Business Casual Is An Oxymoron

With the economy still working its way back, employers are taking aim at what many employees call their “right” – casual dress.  Don’t get me wrong, I love casual clothing, especially comfortable casual clothing (they don’t always go together), but it’s rare I hear an employer express delight that his employees are “too dressed up”.  So rare in fact that it has never happened.

Many employers I speak with tell me about their “business casual” dress code, and how it’s not working in the office.  When I ask them what they mean, inevitably, there is a long pause before the news that most of the office dress is just “casual” and the business part isn’t there at all.

There is still widespread debate about how to interpret business casual, and that stems in part from the two words being in opposition.   Clothing in general has become more casual, but there is still, for the most part, business attire and clothing that is not for business.

But, unless you are a standout in your field or a well-known CEO, or have already been at the job a few weeks and know the dress code, your safest outfit is one that errs on the side of more authority and credibility.  I was talking with a young entrepreneur/business owner at the University last weekend.  He said he prefers that someone coming to interveiw with him wear a jacket or a shirt with a collar, even though the dress code of his workplace is more casual than that.  If you do wear a jacket to the interview and it seems too formal it can be taken off as soon as introductions are made.  Owners want to be the ones to tell the employees they can come to work in jeans, so out of respect for the interviewer, business clothing is appreciated.

As Allison Kluger, a teacher of reputation management at Stanford, tells her students: “If what you’re wearing is going to garner more than a moment’s notice, you’re probably wearing something inappropriate. You don’t want something to distract people from why you’re there, which is to do the job.” (from In short, it’s probably better to show up slightly overdressed than underdressed when interviewing or starting a job.

Business clothing is generally thought of as a man or woman’s suit, comprised of a matching jacket and pant or jacket and skirt.  Whereas casual is generally thought of as jeans and a t-shirt of some kind.  These two extremes create a spectrum, and it’s a good idea to fall somewhere in between when dressing for work depending on your career.

Screen Shot 2012-03-01 at 4.58.52 PMjean-t-shirtiStock_000021279833Small 2

A matched suit generally signifies business as in banking, law, corporate sales, etc.  Jeans, a t-shirt and sneakers say “let’s play”.  Taking the design elements of the suit and softening them with some of the comfort (think softer fabrics) and fun (think brighter colors, less angles) of the weekend wear gives you the ability to be creative and personal with your clothing.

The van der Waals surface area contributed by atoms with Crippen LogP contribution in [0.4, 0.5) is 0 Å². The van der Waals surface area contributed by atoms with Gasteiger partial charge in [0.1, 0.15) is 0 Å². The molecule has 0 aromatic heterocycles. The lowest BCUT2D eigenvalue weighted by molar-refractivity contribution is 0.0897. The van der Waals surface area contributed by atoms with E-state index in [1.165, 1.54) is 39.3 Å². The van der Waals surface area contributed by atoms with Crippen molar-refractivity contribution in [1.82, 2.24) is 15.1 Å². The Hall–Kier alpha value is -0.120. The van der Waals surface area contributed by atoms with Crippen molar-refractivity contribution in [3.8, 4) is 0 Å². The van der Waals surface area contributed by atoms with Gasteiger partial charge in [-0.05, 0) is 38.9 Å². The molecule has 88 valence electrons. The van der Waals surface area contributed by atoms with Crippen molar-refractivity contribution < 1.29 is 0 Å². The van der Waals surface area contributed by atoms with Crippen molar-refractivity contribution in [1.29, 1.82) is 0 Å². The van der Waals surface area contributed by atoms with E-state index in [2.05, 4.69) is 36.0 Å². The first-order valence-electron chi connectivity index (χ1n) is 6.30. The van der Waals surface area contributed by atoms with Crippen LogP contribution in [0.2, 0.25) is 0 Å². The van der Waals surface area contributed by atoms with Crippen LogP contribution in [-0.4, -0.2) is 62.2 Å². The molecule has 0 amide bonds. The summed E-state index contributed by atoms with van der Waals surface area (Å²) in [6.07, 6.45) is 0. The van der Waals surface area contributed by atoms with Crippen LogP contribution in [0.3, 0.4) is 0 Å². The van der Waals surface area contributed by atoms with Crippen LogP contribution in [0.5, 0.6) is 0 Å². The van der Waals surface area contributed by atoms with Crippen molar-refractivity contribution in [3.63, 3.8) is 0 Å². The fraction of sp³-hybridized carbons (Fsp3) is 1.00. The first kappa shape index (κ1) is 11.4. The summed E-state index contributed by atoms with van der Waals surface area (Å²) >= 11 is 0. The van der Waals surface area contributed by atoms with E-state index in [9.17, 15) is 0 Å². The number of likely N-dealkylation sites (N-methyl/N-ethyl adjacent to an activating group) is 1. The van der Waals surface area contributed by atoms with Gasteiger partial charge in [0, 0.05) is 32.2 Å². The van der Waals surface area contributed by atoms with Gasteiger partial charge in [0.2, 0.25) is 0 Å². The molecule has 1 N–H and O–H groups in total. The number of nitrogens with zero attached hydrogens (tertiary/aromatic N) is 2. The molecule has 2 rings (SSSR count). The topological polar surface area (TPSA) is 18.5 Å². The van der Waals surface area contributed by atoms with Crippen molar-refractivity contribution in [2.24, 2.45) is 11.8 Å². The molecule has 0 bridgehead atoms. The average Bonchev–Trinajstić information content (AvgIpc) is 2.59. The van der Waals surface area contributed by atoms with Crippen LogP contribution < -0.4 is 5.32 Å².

For interviews or work that requires authority but more approachability, think something like this:

RalphLaurengreenjacketCatherineMalandrino 2BCBGMaxAzria
Ralph Lauren               Catherine Malandrino                     BCBG

For those of us in a more creative position, business clothing can be softened by taking the design elements and changing them up a bit.  For example, a jacket without  a collar and/or a lapel is still a jacket, but it is less formal and more casual, while still looking professional.

Free People                 NYC Collection

For men, simply removing the jacket and wearing a collared shirt of some kind keeps the business look of the outfit, but engenders a more relaxed look:


This is just a beginning of suggestions on what to wear for work when “business casual” is the suit du jour!  The intent with clothing is to have an awareness that both the outside – the clothing, and the inside – your personal style, are in play when you get dressed.

Again, these are examples of dressing for the office setting on any given workday.  The biggest consideration will be, of course, your own personal style.  Who you are and how authentic you want to appear affects every part of your wardrobe and closet.   Do you know how to dress for business, for work, for interviews?  If not, email me and let’s set up a time to talk.  I am scheduling calls through mid-May, and I have a few slots open.  Let me help you open doors, reach your goals and just feel great about your clothing choices.


Spring Fling Sundown in Midtown Block Party

If you’re in the Reno area, come join me for this fun community event on Friday, April 25 5-9pm at Caliber Salon where there will be fashion, education, music and food!


  • Hooping Techniques with Velocity Movement
  • Braiding Techniques with Emily Slingland
  • Flower Crowns & Tiaras with Leah Stange
  • Scarf Tying with Kathleen Audet from Your Authentic Image
  • Health Strategies with Vitality & Wellness Center
  • Hair Chalking Techniques with Caliber Staff
  • Veritas Empowerment Boutiqe – Think Hats

Enjoy food from Stephon’s Mobile Bistro Food Truck

Listen to live music: Sympathetic Tones playing some Hip, Jazz, Nostalgic Music.

And try these on and pick your favorite fabric for a one-of-a-kind look this summer at Sundown at Midtown on Friday!

2014-04-17 12.33.132014-04-17 12.33.31_0493 Alice Heiman LLC Reno Nevada SuePh Photography

TRY on these ponchos and pick your favorite fabric from Jana Duplantis of A Perfect Fit.  Get all the details on Friday.  Be sure to pick up a map and visit all of the amazing Businesses participating in the first of the block parties of the season! Find more details here.

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